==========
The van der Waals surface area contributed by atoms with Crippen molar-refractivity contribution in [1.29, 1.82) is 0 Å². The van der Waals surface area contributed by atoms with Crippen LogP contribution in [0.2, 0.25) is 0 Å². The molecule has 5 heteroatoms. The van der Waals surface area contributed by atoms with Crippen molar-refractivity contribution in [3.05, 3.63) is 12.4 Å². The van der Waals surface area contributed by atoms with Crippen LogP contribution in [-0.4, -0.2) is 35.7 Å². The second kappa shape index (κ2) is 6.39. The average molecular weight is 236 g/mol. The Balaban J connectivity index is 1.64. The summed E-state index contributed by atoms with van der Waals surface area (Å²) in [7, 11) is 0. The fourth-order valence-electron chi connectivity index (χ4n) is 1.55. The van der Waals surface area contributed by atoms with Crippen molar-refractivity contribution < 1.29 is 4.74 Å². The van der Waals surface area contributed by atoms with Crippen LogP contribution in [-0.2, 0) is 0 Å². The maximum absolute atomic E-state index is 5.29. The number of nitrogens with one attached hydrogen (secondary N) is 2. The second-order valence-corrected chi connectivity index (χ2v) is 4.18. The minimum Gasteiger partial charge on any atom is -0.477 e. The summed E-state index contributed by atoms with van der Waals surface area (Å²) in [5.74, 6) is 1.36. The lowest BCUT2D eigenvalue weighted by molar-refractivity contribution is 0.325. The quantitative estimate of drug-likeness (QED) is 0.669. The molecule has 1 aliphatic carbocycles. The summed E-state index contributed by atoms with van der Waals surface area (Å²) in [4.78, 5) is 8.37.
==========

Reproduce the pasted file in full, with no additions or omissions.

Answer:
The van der Waals surface area contributed by atoms with Crippen molar-refractivity contribution in [1.29, 1.82) is 0 Å². The van der Waals surface area contributed by atoms with Crippen LogP contribution in [0.2, 0.25) is 0 Å². The molecule has 5 heteroatoms. The van der Waals surface area contributed by atoms with Crippen molar-refractivity contribution in [3.05, 3.63) is 12.4 Å². The van der Waals surface area contributed by atoms with Crippen LogP contribution in [-0.4, -0.2) is 35.7 Å². The second kappa shape index (κ2) is 6.39. The average molecular weight is 236 g/mol. The Balaban J connectivity index is 1.64. The summed E-state index contributed by atoms with van der Waals surface area (Å²) in [7, 11) is 0. The fourth-order valence-electron chi connectivity index (χ4n) is 1.55. The van der Waals surface area contributed by atoms with Crippen molar-refractivity contribution < 1.29 is 4.74 Å². The van der Waals surface area contributed by atoms with Crippen LogP contribution in [-0.2, 0) is 0 Å². The maximum absolute atomic E-state index is 5.29. The number of nitrogens with one attached hydrogen (secondary N) is 2. The second-order valence-corrected chi connectivity index (χ2v) is 4.18. The minimum Gasteiger partial charge on any atom is -0.477 e. The summed E-state index contributed by atoms with van der Waals surface area (Å²) in [5.74, 6) is 1.36. The lowest BCUT2D eigenvalue weighted by molar-refractivity contribution is 0.325. The quantitative estimate of drug-likeness (QED) is 0.669. The molecule has 1 aliphatic carbocycles. The summed E-state index contributed by atoms with van der Waals surface area (Å²) in [4.78, 5) is 8.37.